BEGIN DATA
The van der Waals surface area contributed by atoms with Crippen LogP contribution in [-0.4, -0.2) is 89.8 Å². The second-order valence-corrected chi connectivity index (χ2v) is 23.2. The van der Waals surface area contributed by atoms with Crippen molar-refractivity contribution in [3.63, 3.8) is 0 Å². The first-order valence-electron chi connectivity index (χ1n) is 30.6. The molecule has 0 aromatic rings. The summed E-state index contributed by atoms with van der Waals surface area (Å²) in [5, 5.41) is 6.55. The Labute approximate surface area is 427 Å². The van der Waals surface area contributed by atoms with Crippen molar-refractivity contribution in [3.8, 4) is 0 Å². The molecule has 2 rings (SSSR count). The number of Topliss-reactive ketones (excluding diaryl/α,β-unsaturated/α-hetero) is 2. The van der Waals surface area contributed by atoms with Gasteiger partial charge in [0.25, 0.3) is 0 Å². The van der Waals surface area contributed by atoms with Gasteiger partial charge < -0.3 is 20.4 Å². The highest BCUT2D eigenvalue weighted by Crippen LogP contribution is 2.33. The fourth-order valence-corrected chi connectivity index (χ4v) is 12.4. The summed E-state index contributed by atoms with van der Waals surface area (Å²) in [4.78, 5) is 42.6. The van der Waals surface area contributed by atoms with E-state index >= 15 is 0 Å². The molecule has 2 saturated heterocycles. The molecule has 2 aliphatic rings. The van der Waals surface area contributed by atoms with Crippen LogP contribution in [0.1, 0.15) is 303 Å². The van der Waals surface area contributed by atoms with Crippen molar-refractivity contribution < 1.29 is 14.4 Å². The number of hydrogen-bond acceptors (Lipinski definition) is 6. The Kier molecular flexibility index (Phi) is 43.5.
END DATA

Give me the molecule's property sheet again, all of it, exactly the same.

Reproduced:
The van der Waals surface area contributed by atoms with Crippen LogP contribution in [-0.4, -0.2) is 89.8 Å². The second-order valence-corrected chi connectivity index (χ2v) is 23.2. The van der Waals surface area contributed by atoms with Crippen molar-refractivity contribution in [3.63, 3.8) is 0 Å². The first-order valence-electron chi connectivity index (χ1n) is 30.6. The molecule has 0 aromatic rings. The summed E-state index contributed by atoms with van der Waals surface area (Å²) in [5, 5.41) is 6.55. The Labute approximate surface area is 427 Å². The van der Waals surface area contributed by atoms with Crippen molar-refractivity contribution in [3.8, 4) is 0 Å². The molecule has 2 rings (SSSR count). The number of Topliss-reactive ketones (excluding diaryl/α,β-unsaturated/α-hetero) is 2. The van der Waals surface area contributed by atoms with Gasteiger partial charge in [0.25, 0.3) is 0 Å². The van der Waals surface area contributed by atoms with Gasteiger partial charge < -0.3 is 20.4 Å². The highest BCUT2D eigenvalue weighted by Crippen LogP contribution is 2.33. The fourth-order valence-corrected chi connectivity index (χ4v) is 12.4. The summed E-state index contributed by atoms with van der Waals surface area (Å²) in [4.78, 5) is 42.6. The van der Waals surface area contributed by atoms with E-state index >= 15 is 0 Å². The molecule has 2 saturated heterocycles. The molecule has 2 aliphatic rings. The van der Waals surface area contributed by atoms with Crippen LogP contribution in [0.1, 0.15) is 303 Å². The van der Waals surface area contributed by atoms with Crippen molar-refractivity contribution < 1.29 is 14.4 Å². The number of hydrogen-bond acceptors (Lipinski definition) is 6. The Kier molecular flexibility index (Phi) is 43.5.